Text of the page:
The Singapore dollar is poised to weaken further as the escalating trade war between the world’s two largest economies weighs down growth in the export-dependent city-state.
Poor export data that landed Friday underscore the downward pressure on the currency’s nominal effective exchange rate, which has quietly crept away from the upper end of the band that monetary policy makers use to keep Singapore on an even keel.
With no deal in sight between the U.S. and China, revised gross domestic product figures due Tuesday are the next thing to watch for clues on the trajectory of the Singapore dollar, which has slipped about 1% this month.
“Given the small size of the Singapore economy and the subdued outlook in the electronic sector, risk is for more weak economic data to come,” said Frances Cheung, head of Asia macro strategy at Westpac Banking Corp. “Potentially weak data may push MAS expectations toward a more dovish side.”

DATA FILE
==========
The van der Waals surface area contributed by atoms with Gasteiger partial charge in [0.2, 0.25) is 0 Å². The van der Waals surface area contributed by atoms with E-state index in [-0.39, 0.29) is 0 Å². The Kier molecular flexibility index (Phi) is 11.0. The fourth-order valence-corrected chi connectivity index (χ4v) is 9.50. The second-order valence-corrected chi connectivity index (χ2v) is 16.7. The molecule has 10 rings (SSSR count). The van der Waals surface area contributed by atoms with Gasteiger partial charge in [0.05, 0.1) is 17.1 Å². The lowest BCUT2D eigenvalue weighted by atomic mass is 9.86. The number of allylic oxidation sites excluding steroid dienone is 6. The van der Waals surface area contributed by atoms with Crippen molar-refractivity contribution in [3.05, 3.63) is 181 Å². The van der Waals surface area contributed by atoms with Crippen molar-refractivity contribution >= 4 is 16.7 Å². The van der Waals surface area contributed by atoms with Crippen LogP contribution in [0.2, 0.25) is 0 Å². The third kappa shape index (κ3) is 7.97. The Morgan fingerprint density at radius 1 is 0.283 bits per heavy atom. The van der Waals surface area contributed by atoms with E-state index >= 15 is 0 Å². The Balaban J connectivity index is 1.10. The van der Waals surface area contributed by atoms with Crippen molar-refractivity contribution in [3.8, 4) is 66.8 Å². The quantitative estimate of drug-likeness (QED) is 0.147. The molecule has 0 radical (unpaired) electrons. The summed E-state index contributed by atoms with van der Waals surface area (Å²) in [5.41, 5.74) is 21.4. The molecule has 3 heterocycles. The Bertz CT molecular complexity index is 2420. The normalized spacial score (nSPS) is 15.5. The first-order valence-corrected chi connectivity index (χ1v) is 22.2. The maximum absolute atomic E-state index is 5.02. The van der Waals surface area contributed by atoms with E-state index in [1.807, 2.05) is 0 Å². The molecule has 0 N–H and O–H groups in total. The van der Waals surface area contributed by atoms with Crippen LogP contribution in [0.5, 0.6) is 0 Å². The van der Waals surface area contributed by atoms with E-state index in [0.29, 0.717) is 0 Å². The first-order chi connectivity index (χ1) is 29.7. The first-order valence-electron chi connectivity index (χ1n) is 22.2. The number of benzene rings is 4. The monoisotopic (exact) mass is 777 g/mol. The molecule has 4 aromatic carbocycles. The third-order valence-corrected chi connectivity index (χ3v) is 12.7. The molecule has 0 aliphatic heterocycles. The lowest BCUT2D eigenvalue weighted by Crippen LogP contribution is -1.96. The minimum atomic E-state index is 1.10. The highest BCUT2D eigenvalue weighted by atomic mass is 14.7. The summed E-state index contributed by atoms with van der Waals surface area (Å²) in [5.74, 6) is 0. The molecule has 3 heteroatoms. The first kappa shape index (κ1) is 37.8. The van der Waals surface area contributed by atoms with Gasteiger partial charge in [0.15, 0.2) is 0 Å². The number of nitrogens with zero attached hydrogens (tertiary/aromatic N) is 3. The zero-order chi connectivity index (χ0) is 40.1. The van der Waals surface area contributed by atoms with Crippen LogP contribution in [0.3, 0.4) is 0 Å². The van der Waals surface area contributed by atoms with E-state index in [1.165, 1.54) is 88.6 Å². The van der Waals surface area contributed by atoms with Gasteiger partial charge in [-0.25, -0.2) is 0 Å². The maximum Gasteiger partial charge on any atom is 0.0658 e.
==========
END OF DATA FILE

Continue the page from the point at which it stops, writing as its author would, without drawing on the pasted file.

Larger declines in other Asian currencies caught in the crossfire between China and the U.S. has deflected attention from the simmering signs of weakness in the Singapore dollar. A closer look shows that six-month forward discounts on the greenback against the currency narrowed to the tightest level in 16 months last week.
The Singapore dollar fell 0.2 percent against to trade at S$1.3749 per U.S. dollar as of 3:58 p.m. local time on Friday.
The International Monetary Fund warns that the risks to the economy are tilted to the downside and that the Monetary Authority of Singapore’s response to the challenge should be “data dependent.”
Analysts forecast a modest upward revision in first-quarter GDP growth to 1.5%, which would still leave it far below the five-year average of 2.9% and offer little support for the currency.
Looking beyond Tuesday’s data, a projected narrowing in the so-called output gap this year is also likely to keep inflationary pressures in check and weigh on the Singapore dollar.
The MAS said last month that economic output is currently running above the city-state’s potential rate but that the gap will narrow. The authority reduced the pace of currency gains twice 2015 before the output gap nearly closed the following year.
This is fanning speculation that policy makers may do the same again in their next policy decision in October.